Do you mention it to your doctor? // Complain about it in an online forum? // Tweet about it? // When you do, researchers are listening.
On the Trail of Drug Risks
ILLUSTRATION BY MATT DORFMAN
There’s a long and winding road to Food and Drug Administration approval for a new drug. First the medication has to be tested in animals, followed by three phases of human clinical trials with progressively higher hurdles. Ultimately, a manufacturer must demonstrate that a new drug is safe and effective, that its benefits outweigh its risks, that labeling is accurate, and that it can be produced with consistent quality and purity.
Most would-be therapies don’t make it through that gauntlet, and though there are widely varying estimates of the expense of getting a new drug approved, in 2009 the Tufts Center for the Study of Drug Development pegged the average at more than $1 billion. Yet almost no one would argue that today’s system is adequate to ensure that new drugs really work as they are supposed to, and that unexpected side effects won’t make the cure worse than the disease. Clinical trials routinely exclude the very young and the old, pregnant women, patients with multiple diseases and those taking medications that might interact with the drug being tested. The biggest problem is how few people get the therapy and how short a time they take it. The acid test comes after approval, when the population exposed to the drug expands exponentially.
The FDA agency’s process of “pharmacovigilance” is long and involved and is estimated to detect fewer than 10 in 100 adverse reactions to prescription drugs. The poster child for what’s wrong with post-approval monitoring—the arthritis drug Vioxx—won approval after clinical trials during which some 5,000 people took it. And though cardiovascular events were high on the list of side effects reported during the trial, it wasn’t clear whether Vioxx itself was the cause. Then, during the first six months that the drug was available, there were 2.5 million prescriptions filled, and that number would swell to 105 million during the five years it was on the market. Having huge numbers of people taking Vioxx was the real test, and it’s estimated to have caused at least 88,000 heart attacks before it was pulled from shelves in late 2004. More recently, there have been unexpected problems with the diabetes drug Avandia, which appears to increase cardiovascular risk, and cholesterol- lowering statin drugs that increase the risk of muscular injury when taken with certain HIV or hepatitis C drugs.
Already, more than two million injuries, hospitalizations and deaths each year are attributed to prescription drug reactions, and the situation could be getting worse. “Adverse event reports” to the FDA from physicians, patients and drug companies about medication side effects tripled from 2000 to 2010, with 758,890 reports filed in 2010, compared with 266,866 a decade earlier. Part of that reflects an aging population taking more prescription medicines. Some 30% of elderly patients are on six or more drugs, and about a third of harmful drug reactions result from problems with multiple prescriptions.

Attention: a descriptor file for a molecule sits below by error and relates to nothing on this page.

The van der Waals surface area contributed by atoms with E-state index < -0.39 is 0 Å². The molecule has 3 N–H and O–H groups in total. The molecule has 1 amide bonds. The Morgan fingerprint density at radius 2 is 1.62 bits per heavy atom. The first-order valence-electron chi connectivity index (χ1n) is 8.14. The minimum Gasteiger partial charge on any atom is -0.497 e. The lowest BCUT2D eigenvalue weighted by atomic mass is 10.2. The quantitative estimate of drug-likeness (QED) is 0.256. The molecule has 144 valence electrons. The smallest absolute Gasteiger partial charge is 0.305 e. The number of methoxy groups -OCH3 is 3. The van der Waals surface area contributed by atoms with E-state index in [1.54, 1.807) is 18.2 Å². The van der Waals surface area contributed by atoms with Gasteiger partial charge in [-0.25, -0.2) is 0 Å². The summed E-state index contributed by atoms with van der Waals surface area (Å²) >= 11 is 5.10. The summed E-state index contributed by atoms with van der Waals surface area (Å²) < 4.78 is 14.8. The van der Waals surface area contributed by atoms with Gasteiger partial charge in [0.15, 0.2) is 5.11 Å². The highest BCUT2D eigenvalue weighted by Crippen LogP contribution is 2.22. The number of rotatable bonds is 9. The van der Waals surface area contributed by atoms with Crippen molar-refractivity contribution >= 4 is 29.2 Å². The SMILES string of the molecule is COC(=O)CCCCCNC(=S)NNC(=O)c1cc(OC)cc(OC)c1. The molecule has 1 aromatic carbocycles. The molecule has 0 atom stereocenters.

“With the number of people using prescription drugs and the number of drugs being consumed per individual rising, adverse drug events could go up exponentially,” says Nigam Shah, an assistant professor of biomedical informatics at Stanford University. “We need active surveillance to monitor drugs almost in real time so that we can reduce how long patients are at risk.”
Where could that real-time intelligence come from? Shah is among several scientists who believe that at least part of the answer lies in the Internet and social media. Four out of five adult Internet users go online to research ailments and prescription drugs. In addition, many people blog about their conditions; network with others through chat rooms, Facebook and other online communities; or may tweet about their illnesses. Now researchers are investigating whether those data channels can be harnessed to provide timely red flags about prescription drugs and predict harmful side effects.
To extract nuggets of useful information from billions of bytes of data, scientists must filter out spam and other “noise”; make sense of Web users’ phrasings, jargon and misspellings; and link comments to potential side effects. Researchers have constructed complex models that use algorithms and natural language processing to scour Websites and detect key patterns or relationships between words in social media posts.
Web searches are another potential source of useful data, and patients’ electronic medical records can also be mined. The FDA is aggressively exploring these new channels, in part to comply with the Food and Drug Administration Amendments Act of 2007, which called for the agency to establish a new drug safety surveillance system. It will likely take a combination of several kinds of heightened monitoring to provide an effective post-approval system, and many of the latest efforts are in very early stages. Yet Shah is optimistic that at least some of the current research will pay off. “The good news is that this is an exciting time of innovation,” he says.